LEGE UPDATE: Highlights from the Texas House debate on Wayne Christian’s anti-gay amendment

Posted on 10 Jun 2011 at 12:40pm
Rep. Wayne Christian

Allies fight off effort to ban LGBT resource centers

CLICK HERE TO WATCH VIDEO OF THE DEBATE

Rep. Wayne Christian, R-Center, lost his fight to ban LGBT resource centers from Texas universities on Thursday night.

Christian had previously been successful in attaching an amendment to the House version of the state budget that would have required schools with LGBT resource centers to equally  fund “family and traditional values centers.” But the amendment was absent from the Senate version of the bill and is not in the final version of the budget adopted two weeks ago.

Then, on Thursday the House took up the controversial “fiscal matters” bill that, among other things, provides funding for public education in Texas. Christian took this opportunity to offer an amendment to completely ban LGBT resource centers from Texas universities.

When Christian passed his amendment to the budget back in April, it sailed through with no House members speaking in opposition, and only one, Rep. Joaquin Castro, D-San Antonio, asking questions. In contrast, his new amendment met with vocal opposition, as well as a threat to derail the entire fiscal matters bill if the discriminatory language was attached.

Christian began by saying that his original amendment passed with no opposition in the House (in fact, 24 members voted against it), that his new amendment was supported by the Young Conservatives of Texas and that the Texas A&M Student Senate had passed a resolution in support, although he didn’t mention that the resolution was vetoed by the Student Body President Jacob Robinson.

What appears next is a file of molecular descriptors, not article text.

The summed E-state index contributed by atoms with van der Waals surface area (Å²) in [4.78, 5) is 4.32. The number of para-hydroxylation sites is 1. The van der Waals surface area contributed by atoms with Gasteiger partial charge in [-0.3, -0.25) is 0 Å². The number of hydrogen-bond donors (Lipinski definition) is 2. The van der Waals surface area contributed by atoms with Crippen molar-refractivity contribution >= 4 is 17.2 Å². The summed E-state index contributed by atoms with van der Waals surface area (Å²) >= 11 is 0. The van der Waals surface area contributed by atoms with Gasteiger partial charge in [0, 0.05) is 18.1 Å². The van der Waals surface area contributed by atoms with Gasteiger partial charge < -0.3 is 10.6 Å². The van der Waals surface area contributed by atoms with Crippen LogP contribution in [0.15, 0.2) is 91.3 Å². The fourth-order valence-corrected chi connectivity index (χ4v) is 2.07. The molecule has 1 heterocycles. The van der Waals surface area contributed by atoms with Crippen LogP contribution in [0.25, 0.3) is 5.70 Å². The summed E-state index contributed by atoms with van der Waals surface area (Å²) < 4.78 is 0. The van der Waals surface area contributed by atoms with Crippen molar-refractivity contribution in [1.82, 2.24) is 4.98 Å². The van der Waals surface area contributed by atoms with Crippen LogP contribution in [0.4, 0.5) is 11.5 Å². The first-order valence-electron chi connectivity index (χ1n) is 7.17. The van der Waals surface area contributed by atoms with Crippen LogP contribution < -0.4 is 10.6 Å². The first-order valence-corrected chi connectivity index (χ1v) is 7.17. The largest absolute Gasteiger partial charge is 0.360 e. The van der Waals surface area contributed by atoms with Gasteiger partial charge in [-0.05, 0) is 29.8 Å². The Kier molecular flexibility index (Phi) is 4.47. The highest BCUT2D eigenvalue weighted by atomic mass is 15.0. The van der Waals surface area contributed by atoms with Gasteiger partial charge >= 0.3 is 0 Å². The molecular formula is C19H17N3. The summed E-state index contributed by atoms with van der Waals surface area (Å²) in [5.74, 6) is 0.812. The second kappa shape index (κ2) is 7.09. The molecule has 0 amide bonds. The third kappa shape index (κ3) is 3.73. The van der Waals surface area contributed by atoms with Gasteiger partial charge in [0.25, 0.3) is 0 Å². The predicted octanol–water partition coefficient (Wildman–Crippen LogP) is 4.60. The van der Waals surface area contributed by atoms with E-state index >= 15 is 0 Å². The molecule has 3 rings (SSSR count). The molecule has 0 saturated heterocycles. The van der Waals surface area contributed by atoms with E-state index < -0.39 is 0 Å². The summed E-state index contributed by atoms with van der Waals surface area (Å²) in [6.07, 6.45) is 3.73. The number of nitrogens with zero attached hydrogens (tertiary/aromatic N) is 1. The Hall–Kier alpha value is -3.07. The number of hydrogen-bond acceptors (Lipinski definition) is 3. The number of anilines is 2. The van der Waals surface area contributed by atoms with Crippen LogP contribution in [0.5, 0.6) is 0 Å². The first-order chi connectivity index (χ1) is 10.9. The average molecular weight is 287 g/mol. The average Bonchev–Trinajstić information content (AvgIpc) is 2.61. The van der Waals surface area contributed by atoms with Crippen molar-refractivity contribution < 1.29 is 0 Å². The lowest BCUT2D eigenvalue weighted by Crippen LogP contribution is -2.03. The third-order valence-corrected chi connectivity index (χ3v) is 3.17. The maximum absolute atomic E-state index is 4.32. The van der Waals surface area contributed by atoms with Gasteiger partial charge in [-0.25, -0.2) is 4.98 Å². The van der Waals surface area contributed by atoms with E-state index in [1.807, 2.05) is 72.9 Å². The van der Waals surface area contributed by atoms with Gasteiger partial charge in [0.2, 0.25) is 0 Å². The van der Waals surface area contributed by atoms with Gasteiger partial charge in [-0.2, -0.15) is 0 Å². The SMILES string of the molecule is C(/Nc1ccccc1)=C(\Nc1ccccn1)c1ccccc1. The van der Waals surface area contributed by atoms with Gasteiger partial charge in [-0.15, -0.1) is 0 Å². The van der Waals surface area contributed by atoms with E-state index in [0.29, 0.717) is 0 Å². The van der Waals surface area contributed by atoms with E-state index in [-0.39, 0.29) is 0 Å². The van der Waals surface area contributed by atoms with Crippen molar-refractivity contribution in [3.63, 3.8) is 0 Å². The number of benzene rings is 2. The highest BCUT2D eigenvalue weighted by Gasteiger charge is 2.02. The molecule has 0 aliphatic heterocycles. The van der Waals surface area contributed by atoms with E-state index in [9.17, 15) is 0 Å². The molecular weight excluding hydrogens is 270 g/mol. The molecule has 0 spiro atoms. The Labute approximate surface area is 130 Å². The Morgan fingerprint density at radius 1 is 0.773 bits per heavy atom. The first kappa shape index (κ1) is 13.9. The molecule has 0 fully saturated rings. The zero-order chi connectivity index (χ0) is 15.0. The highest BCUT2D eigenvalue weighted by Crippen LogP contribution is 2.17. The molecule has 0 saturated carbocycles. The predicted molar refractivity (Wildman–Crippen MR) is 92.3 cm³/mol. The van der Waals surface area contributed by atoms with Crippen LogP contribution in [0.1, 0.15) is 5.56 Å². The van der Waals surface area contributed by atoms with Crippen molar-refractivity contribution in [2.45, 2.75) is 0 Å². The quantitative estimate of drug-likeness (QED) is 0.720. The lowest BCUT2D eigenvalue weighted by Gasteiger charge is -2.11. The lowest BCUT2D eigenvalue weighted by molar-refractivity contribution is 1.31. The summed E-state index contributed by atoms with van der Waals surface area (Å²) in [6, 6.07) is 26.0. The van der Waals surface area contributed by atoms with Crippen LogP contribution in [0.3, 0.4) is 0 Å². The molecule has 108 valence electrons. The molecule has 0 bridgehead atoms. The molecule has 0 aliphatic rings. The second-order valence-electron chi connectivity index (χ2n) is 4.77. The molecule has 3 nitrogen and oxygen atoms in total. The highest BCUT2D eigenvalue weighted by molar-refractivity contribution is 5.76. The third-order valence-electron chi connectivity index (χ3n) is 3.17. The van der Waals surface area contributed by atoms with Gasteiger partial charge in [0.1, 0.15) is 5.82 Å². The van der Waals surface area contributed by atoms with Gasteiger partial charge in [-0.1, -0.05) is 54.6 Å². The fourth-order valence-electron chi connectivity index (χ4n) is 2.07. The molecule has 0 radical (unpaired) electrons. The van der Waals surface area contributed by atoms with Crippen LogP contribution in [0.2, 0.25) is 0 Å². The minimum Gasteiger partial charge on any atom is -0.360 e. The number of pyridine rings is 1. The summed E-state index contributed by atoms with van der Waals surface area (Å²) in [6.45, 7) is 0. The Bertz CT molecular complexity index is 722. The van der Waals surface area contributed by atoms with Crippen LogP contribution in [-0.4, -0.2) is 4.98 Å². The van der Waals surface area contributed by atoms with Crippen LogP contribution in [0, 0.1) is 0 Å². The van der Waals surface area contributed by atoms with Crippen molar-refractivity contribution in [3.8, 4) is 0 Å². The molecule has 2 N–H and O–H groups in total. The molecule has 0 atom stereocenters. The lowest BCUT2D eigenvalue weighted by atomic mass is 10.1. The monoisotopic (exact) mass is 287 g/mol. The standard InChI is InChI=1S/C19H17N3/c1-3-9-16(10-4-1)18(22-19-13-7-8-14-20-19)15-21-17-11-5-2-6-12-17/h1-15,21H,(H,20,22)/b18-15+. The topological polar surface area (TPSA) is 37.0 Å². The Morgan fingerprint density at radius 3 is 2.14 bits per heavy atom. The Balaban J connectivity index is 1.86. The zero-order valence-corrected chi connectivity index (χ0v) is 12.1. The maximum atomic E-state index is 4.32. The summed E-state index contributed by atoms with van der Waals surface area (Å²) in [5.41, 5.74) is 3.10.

Rep. Senfronia Thompson, D-Houston, warned members that passing the Christian amendment was “buying Texas a lawsuit.” Thompson linked discriminatory policies at public institutions to hate crimes, saying: “You may say, ‘If they’re gay, and somebody hurts them, then so what?’ But let me just remind you that those persons are somebody’s child and some of those children’s parents live in your district and are your constituents.”

She went on to remind her colleagues that the Legislature had passed an anti-bullying bill during the regular session to address just the sort of discrimination and hate that the Christian amendment would incite.

Rep. Marc Veasey, D-Fort Worth, offered an amendment to the Christian amendment to strike the original language and replaced it with a statewide anti-discrimination policy in state schools that included sexual orientation and gender identity and expression. Said Veasey: “Everybody’s not straight, people who are gay are born gay and they deserve the same rights liberties and protections that everyone does. … We should be moving on and we’re starting to see people, Republicans and Democrats, move away from discriminating against gays because everyone knows this is wrong.”

Veasey’s amendment was defeated, 44-to-92.

Rep. Raphael Anchia, D-Dallas, questioned whether Christian even understood his amendment, which would ban any student group dealing with “gay, lesbian, homosexual, bisexual, pansexual, transsexual, transgender, gender questioning and other gender identity issues.” Christian’s response underscored his incomplete comprehension of the topic. When asked what his gender identity was, Christian replied, “I’m a heterosexual father of three.”